Get permission from parents

It is common practice in schools to get permission from parents to involve their students in certain activities. I recommend that you ask the parents of your students whether or not they feel comfortable with their child being involved in a lesson that will involve drone technology.

Follow all of your local laws

just because you are flying the drone on school property doesn’t mean that you cannot be up to date with your knowledge of the local laws and regulations. At all times, when you are in control of the drone, you should make sure that you are abiding by best practice and legal flight limitations.

Many subjects can use a drone

Education is a fantastic place for drone technology. Getting a drone in the air combines so many skills and techniques in a fun activity that students love

Science

One of the front runners of drone technology for education is the Robolink CoDrone lite. This business’s mission was to encourage students to learn about science, technology, engineering, and math in an engaging way.

While there is a natural fit from drone technology in the science and technology educational space. There are also many other creative ways that you can use drones in education:

Writing exercises

One of the reasons that people are attracted to drones is the unique perspective that it can give you on the world. I loved my first time sending the drone up to it’s maximum altitude and just looking around.

This same experience can be used with a classroom of students to get creativity flowing. Combining a trip into nature with some drone footage and a story writing task is a brilliant combination of diciplines and healthy activites.

You can also take the drone and photograph some familiar places in some unfamiliar ways and play a guessing game as to where the pictures where taken.

Math

Let’s face it math can be a pretty boring subject to teach. But chuck in some real world experience on top and it can become the most captivating and interesting lessons you’ll ever have!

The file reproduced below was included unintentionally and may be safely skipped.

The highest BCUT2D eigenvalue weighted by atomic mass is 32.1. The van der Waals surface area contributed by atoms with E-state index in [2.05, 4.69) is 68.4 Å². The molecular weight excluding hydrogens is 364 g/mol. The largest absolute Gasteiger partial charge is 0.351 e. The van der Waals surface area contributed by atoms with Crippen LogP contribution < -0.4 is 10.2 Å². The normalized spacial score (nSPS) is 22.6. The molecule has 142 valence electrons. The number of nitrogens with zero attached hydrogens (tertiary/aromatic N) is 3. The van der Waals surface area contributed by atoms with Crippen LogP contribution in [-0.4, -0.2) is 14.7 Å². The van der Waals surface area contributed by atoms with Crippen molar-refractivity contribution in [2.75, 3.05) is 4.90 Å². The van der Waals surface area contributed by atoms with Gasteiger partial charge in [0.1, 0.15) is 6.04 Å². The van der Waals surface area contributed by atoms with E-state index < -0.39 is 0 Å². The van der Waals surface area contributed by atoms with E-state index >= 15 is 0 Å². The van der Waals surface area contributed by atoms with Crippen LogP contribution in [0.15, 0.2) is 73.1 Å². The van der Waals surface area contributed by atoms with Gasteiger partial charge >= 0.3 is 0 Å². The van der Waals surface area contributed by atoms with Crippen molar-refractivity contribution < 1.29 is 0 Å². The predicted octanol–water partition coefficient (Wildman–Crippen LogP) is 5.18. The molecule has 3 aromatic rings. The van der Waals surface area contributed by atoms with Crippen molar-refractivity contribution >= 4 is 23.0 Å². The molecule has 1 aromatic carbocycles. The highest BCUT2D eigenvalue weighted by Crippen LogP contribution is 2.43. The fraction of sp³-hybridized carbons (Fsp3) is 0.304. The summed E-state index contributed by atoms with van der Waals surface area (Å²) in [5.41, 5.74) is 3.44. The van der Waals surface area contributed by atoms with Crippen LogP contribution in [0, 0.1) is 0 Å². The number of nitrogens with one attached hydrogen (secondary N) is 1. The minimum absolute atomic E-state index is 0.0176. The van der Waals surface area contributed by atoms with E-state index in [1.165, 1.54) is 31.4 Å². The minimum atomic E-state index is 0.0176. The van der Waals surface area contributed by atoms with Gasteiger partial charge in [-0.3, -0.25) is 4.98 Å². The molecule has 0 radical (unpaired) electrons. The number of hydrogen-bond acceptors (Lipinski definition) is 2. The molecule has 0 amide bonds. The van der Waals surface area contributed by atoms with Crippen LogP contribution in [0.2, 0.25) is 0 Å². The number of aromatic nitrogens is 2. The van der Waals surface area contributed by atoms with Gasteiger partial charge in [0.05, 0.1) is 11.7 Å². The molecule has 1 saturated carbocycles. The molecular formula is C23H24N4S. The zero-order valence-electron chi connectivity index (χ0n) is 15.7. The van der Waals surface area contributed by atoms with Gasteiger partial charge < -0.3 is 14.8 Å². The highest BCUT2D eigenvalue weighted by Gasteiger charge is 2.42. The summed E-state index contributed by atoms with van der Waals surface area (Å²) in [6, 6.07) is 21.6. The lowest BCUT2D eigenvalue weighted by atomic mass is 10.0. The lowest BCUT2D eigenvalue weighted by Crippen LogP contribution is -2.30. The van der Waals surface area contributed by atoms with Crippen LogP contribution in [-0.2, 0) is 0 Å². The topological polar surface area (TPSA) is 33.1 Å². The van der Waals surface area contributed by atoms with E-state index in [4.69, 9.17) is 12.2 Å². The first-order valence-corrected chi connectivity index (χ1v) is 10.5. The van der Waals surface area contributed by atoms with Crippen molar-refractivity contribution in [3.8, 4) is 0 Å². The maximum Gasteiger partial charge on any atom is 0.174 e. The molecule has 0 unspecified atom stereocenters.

In this video a teacher uses the drones movements to illustrate a distance time graph and how it is created.

This method of learning information is not only fun for the students but it can also be the key to helping them remember the important concepts from the lesson!

Physical education

Drones can be a great way to get students active too!

Sport is starting to contain so many more analytics tools and data-driven training that recording and analysing drone footage could be the perfect way to improve any sport.

An example of a really fun and interesting start up is AthletesAI. They use video content captured from any camera to analyse tennis, cricket and table tennis players.

Another fun drone activity is to use a drone to race or find students in a game of hide-and-seek. There are plenty of ways that drone footage can be used in sport and education that you are only really limited by your imagination – once you have a drone of course!

Summary

In this article, we have looked at all of the ins and outs of whether or not you can fly a drone over a school.

Ultimately, it comes down to using your common sense and flying within the local laws and regulations. The added twist to this decision is the high sensitivity that our society has around filming children. If you feel uncomfortable with flying your drone in any sense you should wait until the weekend or the evenings to fly your drone above the school.

There are no specific rules or legislation around flying your drone above a school but, just to be safe, you should consider it a sensitive area like any government building.

The Author

Dr Andrew Stapleton is a writer and YouTuber with a PhD in science. He has written and/or produced videos for Science Alert, COSMOS magazine, and Australia's Science Channel among others. Andy started droneflyingpro.com to share his love and the research of all things drone! He has been a drone pilot for many years and has flown many types of drone. His favorite is still the DJI Mavic Air for the portability and functionality packed into a small and portable drone!